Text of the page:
Poor child gives a blind woman a $3 bus ticket; the next morning, her son goes looking for him and…

Moonlight came in through the window of the cabin, giving the room a dim glow. Oliver was reading a book in bed when he heard his grandmother Angela’s voice.

“Oliver, honey, dinner is ready,” she said. “Quickly!”

“Not now, Grandma,” Oliver said with a sigh. “I was there when it was the best!”

Oliver was very interested in how the story he was reading went on. As it got darker, he lit a candle on his bedside table and didn’t want to stop reading, but he had to go downstairs for dinner.

When it came to adventure books, the boy was a big reader. He read them every night before dinner. He also read them on his way to school, on the bus, and whenever else he could.

His family and the cabin he lived in were both small. Angela, her grandmother, and Eva, her younger sister, made up the group. His mother died of cancer a number of years ago, and after that, his father left them.

When Oliver sat down at the table, everyone held hands, said a prayer, and then started to eat. He told them about the detective story he was reading while he was eating. His excitement was easy to catch.

As Oliver talked excitedly about the books he was reading, Angela felt sorry for him. They didn’t have much money, and she was sad that the money he gave her for lunch went to buy those books.

At one point, she wanted to look for another job so Oliver wouldn’t have to skip lunch, but Eva was too young and needed someone to take care of her. Also, she wasn’t in the best shape health-wise.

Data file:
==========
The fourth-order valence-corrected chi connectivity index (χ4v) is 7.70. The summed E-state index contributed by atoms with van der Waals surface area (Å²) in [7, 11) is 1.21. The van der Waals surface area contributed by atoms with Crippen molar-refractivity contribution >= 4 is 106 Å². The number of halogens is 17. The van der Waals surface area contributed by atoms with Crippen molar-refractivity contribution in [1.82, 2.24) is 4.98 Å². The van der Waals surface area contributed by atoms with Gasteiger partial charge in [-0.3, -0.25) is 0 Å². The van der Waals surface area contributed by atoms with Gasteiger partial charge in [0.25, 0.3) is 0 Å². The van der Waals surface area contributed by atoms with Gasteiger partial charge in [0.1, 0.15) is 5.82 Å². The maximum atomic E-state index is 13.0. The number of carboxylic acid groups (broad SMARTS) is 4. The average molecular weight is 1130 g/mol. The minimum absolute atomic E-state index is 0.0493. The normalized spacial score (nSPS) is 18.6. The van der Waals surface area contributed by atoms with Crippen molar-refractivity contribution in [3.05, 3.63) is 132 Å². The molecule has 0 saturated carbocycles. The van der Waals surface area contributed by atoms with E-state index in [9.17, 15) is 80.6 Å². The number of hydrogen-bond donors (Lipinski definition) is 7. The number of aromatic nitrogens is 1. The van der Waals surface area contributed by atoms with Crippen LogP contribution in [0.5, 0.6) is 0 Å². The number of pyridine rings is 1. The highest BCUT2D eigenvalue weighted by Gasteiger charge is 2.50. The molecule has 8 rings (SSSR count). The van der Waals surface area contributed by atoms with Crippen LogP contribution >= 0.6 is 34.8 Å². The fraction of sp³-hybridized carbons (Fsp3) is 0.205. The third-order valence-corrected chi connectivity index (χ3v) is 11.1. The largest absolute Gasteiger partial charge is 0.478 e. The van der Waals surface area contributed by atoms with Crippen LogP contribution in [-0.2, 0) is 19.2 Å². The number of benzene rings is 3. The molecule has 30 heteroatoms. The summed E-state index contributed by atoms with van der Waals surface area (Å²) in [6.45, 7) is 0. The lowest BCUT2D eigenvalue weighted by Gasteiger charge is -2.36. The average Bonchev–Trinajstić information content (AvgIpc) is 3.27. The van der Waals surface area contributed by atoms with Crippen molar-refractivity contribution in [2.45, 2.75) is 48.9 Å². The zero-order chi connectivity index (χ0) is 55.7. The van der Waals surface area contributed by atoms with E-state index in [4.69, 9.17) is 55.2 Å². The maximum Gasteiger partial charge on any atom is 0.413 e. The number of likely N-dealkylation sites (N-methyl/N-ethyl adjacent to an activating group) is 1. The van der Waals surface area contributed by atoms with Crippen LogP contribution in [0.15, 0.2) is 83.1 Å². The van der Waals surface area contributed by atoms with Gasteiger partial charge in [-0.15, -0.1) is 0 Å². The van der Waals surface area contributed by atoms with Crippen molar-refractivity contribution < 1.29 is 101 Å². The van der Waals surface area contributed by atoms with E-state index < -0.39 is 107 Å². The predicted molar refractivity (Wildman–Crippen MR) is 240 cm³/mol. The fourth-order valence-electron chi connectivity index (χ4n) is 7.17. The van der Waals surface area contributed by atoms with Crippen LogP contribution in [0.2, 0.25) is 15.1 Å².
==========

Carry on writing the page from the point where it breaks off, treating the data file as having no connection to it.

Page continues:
So, every night, as Oliver told the stories he read, she smiled with a heavy heart. I wished I could be a better grandmother and give him a lot more.

After dinner that night, Oliver helped Angela clean up, and then he went back to his books and fell asleep while reading.

The next day, Oliver was again reading on the bus when he heard a fight. He looked up. The bus driver was yelling at a woman with thick black glasses who was pleading with him to let her on.

She told the driver, “I was in a hurry when I left the house, and I think I lost my wallet.” “I have to go to the hospital to see my daughter, who is there!”

The driver told her, “You’d better get off, ma’am.” “I can’t stand it when people lie to get out of paying the fare!”

“Sir, I’m telling the truth,” the old woman said. “Please help me. When we get to the hospital, I’ll have someone pay you!” she begged him.

The driver yelled at her, “GET OUT!” “I’ve heard that reason before, so don’t bother me!”

The older woman knew she couldn’t convince the driver of anything, so she was about to get out and face the cold winds blowing through the city when Oliver stopped her.

Oliver said, “I’ll pay her three dollars’ worth of fare.” “Please come with me, ma’am. You don’t have to leave.”

Oliver helped the old blind woman sit down next to him and paid her fare. When he got back to his seat, he asked her if she was okay, and she gave him a smile in response.

The woman said, “Thank you so much.” “You sound like a little boy! Your voice is so sweet!”